Perpetual Pickerism Isn't A Pretty Picture
Secondhand stores pose a problematic aesthetic.
The featured photograph is of a secondhand plumbing store in Brockton, Mass. circa 1940. Unfortunately, it could easily be mistaken today for any number of Erie's secondhand stores south of 26th street on the city's east and west sides with one notable caveat: The store in Brockton seems to have some modicum of organization to its outdoor wares.
In a post last Friday, ER Managing Editor Ben Speggen noted City Councilwoman Jessica Horan-Kunco's apparent concern with graffiti -- even sanctioned graffiti -- on city streets because of its effect on the city's aesthetic to out-of-towners passing through Erie.
Certainly graffiti as vandalism is problematic and needs to be addressed in any number of ways. But attacking various forms of urban art because of the potential offense to visitors seems rather short sighted given the fact that the number of secondhand stores that are no more than supremely unglorified flea markets appears to be on the rise city-wide.
As stores like this become more frequent throughout Erie, where proprietors move the contents of their stores and storage units onto city sidewalks under unprofessional, homemade signage, it seems that it would behoove City Council to undertake the passage of ordinances that control such abuse of public space and the resulting aesthetic crisis it engenders. If such ordinances are already on the books, it would behoove city officials to enforce such laws.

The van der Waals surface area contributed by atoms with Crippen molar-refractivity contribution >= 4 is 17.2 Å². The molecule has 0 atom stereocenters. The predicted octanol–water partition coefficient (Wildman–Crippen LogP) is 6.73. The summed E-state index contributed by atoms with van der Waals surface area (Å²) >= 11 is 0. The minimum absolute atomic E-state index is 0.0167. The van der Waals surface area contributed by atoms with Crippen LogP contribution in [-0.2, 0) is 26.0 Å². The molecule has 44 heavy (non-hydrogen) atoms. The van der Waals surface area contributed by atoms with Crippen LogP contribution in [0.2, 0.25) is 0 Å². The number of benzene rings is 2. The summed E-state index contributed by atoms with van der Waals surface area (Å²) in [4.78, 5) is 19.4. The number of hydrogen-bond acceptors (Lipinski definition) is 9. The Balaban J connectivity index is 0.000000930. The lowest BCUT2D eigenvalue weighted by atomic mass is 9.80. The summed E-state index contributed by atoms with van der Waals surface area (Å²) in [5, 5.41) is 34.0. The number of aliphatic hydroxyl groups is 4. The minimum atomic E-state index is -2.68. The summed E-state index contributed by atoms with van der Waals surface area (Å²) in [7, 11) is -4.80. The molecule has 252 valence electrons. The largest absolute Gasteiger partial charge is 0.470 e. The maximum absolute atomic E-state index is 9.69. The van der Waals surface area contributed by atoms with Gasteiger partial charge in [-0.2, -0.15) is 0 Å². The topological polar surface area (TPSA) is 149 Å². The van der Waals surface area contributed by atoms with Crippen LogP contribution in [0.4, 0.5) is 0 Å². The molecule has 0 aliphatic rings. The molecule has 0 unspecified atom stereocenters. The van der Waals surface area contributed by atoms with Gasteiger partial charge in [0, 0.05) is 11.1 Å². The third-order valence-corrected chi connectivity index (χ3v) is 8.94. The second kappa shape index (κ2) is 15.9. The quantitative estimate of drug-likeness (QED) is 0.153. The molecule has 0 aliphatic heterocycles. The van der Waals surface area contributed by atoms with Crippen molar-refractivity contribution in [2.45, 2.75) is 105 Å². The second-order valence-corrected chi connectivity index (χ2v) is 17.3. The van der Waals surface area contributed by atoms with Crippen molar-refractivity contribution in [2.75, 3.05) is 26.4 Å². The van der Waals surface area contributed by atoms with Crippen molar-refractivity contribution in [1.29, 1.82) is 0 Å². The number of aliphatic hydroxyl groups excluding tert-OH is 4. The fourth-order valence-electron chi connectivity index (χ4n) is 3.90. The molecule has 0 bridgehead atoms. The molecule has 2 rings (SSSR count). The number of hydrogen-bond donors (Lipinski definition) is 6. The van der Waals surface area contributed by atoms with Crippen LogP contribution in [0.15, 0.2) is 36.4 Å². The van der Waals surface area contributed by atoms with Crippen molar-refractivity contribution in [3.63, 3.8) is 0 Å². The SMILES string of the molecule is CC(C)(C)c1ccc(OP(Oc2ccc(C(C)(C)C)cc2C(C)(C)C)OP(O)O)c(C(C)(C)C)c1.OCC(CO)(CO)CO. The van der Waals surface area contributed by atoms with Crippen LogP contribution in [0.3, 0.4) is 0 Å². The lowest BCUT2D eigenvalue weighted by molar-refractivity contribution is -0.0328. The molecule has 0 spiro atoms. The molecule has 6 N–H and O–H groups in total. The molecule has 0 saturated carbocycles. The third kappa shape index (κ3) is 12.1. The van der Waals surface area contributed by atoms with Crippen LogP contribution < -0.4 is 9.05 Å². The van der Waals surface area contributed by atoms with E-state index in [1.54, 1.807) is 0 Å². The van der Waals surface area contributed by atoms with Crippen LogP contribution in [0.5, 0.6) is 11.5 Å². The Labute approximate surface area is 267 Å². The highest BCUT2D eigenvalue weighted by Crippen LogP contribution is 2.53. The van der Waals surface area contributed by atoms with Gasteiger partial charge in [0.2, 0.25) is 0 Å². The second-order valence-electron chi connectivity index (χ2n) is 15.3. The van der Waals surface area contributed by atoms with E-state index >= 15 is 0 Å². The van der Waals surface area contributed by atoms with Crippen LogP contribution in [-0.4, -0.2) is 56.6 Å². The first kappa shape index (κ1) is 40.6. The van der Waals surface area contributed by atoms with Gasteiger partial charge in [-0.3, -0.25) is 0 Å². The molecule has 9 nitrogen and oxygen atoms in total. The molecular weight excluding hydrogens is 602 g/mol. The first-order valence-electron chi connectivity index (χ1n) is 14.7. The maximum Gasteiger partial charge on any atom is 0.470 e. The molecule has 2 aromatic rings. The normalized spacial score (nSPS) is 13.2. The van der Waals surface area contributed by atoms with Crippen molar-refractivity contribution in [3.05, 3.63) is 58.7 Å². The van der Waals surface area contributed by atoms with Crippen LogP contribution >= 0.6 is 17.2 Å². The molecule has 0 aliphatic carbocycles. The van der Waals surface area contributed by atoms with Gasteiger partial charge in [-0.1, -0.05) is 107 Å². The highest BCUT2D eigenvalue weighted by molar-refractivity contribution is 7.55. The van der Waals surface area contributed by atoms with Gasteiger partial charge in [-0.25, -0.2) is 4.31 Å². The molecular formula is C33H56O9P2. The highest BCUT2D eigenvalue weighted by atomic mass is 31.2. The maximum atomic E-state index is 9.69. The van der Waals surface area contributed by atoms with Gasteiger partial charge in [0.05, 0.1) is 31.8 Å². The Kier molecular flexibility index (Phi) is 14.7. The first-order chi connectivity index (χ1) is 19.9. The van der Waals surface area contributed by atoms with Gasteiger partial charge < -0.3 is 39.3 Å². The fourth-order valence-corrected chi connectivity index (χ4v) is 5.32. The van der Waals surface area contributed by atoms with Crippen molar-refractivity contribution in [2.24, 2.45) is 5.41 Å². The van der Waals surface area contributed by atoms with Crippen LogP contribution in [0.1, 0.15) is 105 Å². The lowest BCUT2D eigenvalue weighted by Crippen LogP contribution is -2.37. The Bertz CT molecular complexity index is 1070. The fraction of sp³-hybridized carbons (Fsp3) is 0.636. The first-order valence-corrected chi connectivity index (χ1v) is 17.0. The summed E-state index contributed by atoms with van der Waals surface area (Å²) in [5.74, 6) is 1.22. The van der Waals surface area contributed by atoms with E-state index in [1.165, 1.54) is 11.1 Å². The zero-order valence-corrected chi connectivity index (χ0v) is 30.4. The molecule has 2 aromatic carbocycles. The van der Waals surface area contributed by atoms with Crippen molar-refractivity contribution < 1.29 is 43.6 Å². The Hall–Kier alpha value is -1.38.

Before the free enterprise crowd gets on their high horse, this isn't about the business. It's about the look of the business. We should all have a stake in that.
Everyone loves a deal or a great antique find, but the perpetual pickerism in this city nears epidemic proportions.
If the aesthetic of the Gem City is in question, let's start by putting on a good mask. Let's require professional signage and control how and what is displayed publicly. There seems to be little reason that a downtown store needs to display a Don Ho album, a computer tower that runs Windows 95, and a stack of bald car tires on the same corner.
Fred Sanford was a charming character, but I bet he made for a terrible neighbor.
Jim Wertz can be contacted at jWertz@ErieReader.com, and you can follow him on Twitter @Jim_Wertz.